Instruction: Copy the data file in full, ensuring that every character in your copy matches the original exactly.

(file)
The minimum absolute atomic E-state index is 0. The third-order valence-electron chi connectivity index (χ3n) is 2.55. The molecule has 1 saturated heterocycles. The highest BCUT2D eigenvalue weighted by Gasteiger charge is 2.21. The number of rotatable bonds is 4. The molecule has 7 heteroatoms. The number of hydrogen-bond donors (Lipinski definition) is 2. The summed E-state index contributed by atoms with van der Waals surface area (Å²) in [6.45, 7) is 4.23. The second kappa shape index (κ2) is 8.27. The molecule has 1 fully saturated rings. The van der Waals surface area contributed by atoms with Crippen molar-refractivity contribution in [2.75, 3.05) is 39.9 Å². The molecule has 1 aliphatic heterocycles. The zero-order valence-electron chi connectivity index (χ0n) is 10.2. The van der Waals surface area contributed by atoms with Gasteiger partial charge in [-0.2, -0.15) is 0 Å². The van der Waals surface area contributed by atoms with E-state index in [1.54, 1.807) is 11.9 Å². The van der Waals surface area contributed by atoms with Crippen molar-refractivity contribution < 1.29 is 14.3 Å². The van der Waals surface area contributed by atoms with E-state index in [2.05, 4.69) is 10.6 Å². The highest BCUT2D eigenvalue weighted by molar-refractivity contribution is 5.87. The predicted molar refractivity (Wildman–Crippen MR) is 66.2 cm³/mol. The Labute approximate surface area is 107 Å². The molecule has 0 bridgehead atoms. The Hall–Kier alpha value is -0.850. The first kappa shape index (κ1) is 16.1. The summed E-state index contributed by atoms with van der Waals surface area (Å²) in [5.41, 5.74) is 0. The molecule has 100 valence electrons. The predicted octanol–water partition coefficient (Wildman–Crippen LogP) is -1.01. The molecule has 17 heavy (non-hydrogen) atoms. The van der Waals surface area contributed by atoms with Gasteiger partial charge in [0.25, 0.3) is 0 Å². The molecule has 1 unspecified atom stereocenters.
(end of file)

The minimum absolute atomic E-state index is 0. The third-order valence-electron chi connectivity index (χ3n) is 2.55. The molecule has 1 saturated heterocycles. The highest BCUT2D eigenvalue weighted by Gasteiger charge is 2.21. The number of rotatable bonds is 4. The molecule has 7 heteroatoms. The number of hydrogen-bond donors (Lipinski definition) is 2. The summed E-state index contributed by atoms with van der Waals surface area (Å²) in [6.45, 7) is 4.23. The second kappa shape index (κ2) is 8.27. The molecule has 1 fully saturated rings. The van der Waals surface area contributed by atoms with Crippen molar-refractivity contribution in [2.75, 3.05) is 39.9 Å². The molecule has 1 aliphatic heterocycles. The zero-order valence-electron chi connectivity index (χ0n) is 10.2. The van der Waals surface area contributed by atoms with Gasteiger partial charge in [-0.2, -0.15) is 0 Å². The van der Waals surface area contributed by atoms with E-state index in [1.54, 1.807) is 11.9 Å². The van der Waals surface area contributed by atoms with Crippen molar-refractivity contribution < 1.29 is 14.3 Å². The van der Waals surface area contributed by atoms with E-state index in [2.05, 4.69) is 10.6 Å². The highest BCUT2D eigenvalue weighted by molar-refractivity contribution is 5.87. The predicted molar refractivity (Wildman–Crippen MR) is 66.2 cm³/mol. The Labute approximate surface area is 107 Å². The molecule has 0 bridgehead atoms. The Hall–Kier alpha value is -0.850. The first kappa shape index (κ1) is 16.1. The summed E-state index contributed by atoms with van der Waals surface area (Å²) in [5.41, 5.74) is 0. The molecule has 100 valence electrons. The predicted octanol–water partition coefficient (Wildman–Crippen LogP) is -1.01. The molecule has 17 heavy (non-hydrogen) atoms. The van der Waals surface area contributed by atoms with Gasteiger partial charge in [0.25, 0.3) is 0 Å². The molecule has 1 unspecified atom stereocenters.